Earlier this week I wrote a post suggesting that we can often fall into the trap of viewing Jesus’ death on the cross, and the sacrament by which we remember it (commonly referred to as communion or the eucharist), as a kind of repeated scapegoating of Jesus. Just as ancient Israel’s sins were expunged by symbolically transferring them onto a goat that was then sent out into the wilderness, so we deposit our sins on Jesus and trust him to carry them away.
Now, we know that Jesus only died on the cross once: we’re quite happy to state with Peter that Jesus died once for all. However, when we treat Jesus’ death and our remembering of it as outlined above, in effect it’s as though he were having to be put to death again and again, each time we need our sins carried away and our consciences salved.
This, to me, is the fundamental problem with any theology in which salvation is essentially an abstract one-time event: it doesn’t deal with our ongoing sin problem. We may feel temporarily relieved of our burden of guilt, but — all other things being equal —the same patterns of sin continue to entangle and ensnare us, leading us back over and over to the same need for absolution… and thus the need for Jesus to be symbolically re-crucified again and again. Rather than being a journey of progressive transformation into the image of Christ, the Christian life thus becomes a continual cycle of guilt management.
Another way of stating the problem is that salvation has become detached from sanctification. Salvation is commonly understood to mean a place in heaven for us when we die, secured by means of a transaction in which God acquits us of our guilt by declaring Jesus guilty in our place. However, salvation conceived of in this way can do nothing, in and of itself, to free us from the grip of sin in the here and now. It might give us some kind of mental assurance as to our eternal destiny, but it is powerless to effect change in the present. So we end up struggling on in the same old ruts while trying desperately to feel like we’re saved.
I’ve written about the nature of sin on quite a few previous occasions, so I don’t really want to delve into it in depth again here. Suffice it to say that the widespread understanding of sin as a series of legal offences against God goes hand-in-hand with the legal model of salvation laid out in the previous paragraph.
For myself, I’ve come to see sin as a kind of brokenness – a condition in which the whole paradigm by which we perceive and navigate the world is skewed and off-kilter. What we fundamentally need, then, is not a salvation that offers the repeated purging of our accumulated guilt; indeed, how is such a salvation any different from the “blood of goats and bulls” which, in spite of being continually poured out, could not take away sin? Rather, what we need is something that addresses our broken condition and actively and practically helps free us from sin in this life.
Just as the legal acquittal of a criminal does nothing in and of itself to reform him and prevent his return to jail, salvation in the form of a legal transaction does nothing to rescue us from the present reality of sin and prevent our ongoing entanglement in it. It is as though the prisoner were brought out of his cell, told he was legally free, and then led back into his cell to enjoy the imagined benefits of his salvation.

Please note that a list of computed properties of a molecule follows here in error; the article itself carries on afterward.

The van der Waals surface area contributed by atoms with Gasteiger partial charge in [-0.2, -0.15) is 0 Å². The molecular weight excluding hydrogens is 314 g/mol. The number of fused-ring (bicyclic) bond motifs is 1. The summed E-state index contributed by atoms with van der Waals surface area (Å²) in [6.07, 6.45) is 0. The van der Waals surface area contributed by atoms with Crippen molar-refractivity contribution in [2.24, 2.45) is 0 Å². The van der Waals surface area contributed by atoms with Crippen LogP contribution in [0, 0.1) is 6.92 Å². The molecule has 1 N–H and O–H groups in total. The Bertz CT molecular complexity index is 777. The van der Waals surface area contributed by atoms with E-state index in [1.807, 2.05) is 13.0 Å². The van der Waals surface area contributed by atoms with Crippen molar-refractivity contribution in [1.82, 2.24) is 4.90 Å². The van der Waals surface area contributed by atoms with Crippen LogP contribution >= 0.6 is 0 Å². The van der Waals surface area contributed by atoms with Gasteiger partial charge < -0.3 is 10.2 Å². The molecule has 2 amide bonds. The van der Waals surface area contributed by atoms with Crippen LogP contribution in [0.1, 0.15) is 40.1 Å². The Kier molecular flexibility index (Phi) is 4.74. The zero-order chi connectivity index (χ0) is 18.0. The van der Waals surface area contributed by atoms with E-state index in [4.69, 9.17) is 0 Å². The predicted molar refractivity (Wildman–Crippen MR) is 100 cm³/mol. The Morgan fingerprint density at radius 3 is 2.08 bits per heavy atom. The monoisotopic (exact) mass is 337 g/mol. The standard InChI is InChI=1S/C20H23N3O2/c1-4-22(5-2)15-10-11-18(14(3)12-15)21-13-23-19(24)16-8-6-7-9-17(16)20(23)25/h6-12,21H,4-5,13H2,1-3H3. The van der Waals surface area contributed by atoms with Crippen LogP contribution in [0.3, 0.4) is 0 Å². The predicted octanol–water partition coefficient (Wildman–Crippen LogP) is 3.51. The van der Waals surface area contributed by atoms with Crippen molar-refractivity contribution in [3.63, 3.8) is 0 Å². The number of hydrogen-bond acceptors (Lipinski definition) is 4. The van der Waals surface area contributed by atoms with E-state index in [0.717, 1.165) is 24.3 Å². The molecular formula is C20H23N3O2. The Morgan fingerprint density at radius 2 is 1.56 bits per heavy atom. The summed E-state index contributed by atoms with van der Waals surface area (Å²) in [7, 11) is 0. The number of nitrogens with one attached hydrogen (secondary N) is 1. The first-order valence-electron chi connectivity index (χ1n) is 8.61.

Again, without delving deeply into the mechanics of sin, if salvation is to be meaningful at anything other than an abstract level, it needs to address the roots of sin. For me, these roots largely have to do with fear and separation (you might like to read my short series on the origins and consequences of fear – you’ll find the first part here). Most of what we call sin can be traced back to attempts at self-preservation based in fear (of God, the other, and even ourselves). As such, to be freed from sin means to be freed from the fear and hostility in which it is grounded.
If sin is ultimately grounded in fear and separation, then the remedy for sin must be something that can conquer fear and overcome separation. And what is it that can do this? The answer is actually quite simple: forgiveness. Not forgiveness as an abstract legal notion; not forgiveness as a conditional premise that will hold as long as we keep our noses clean. What is needed is forgiveness full and free, final and without condition. And, thankfully, that is just the kind of forgiveness the Father extends to us all.
When Jesus rose from the grave, he did not come announcing vengeance for his unjust death. Nor did he proclaim a temporary amnesty that would need to be renewed through regular religious observance. He came announcing peace – the kind of enduring peace that can only be obtained through complete, unconditional, unearned forgiveness.
Of course, if we keep this peace and forgiveness purely on the vertical plane — i.e. between God and us — then we’re right back at square one: enjoying the benefits of forgiveness for ourselves while perpetuating separation and hostility with others. For this forgiveness to be real, we need first to receive it and then to become practised in passing it on to others, just as fully and freely as it was given to us. That, my friends, is how the world will be reconciled to God.
To summarise, then: the answer to sin is not a metaphysical legal transaction, for such a transaction could do nothing to remove the separation and hostility in which sin finds its most fertile soil. The answer to sin is forgiveness, which leads to reconciliation and peace, first between man and God and then between man and man. And oh, how the world needs reconciliation and peace, not only in eternity, but today!
[ Image: Celestine Chua / edited to remove URL ]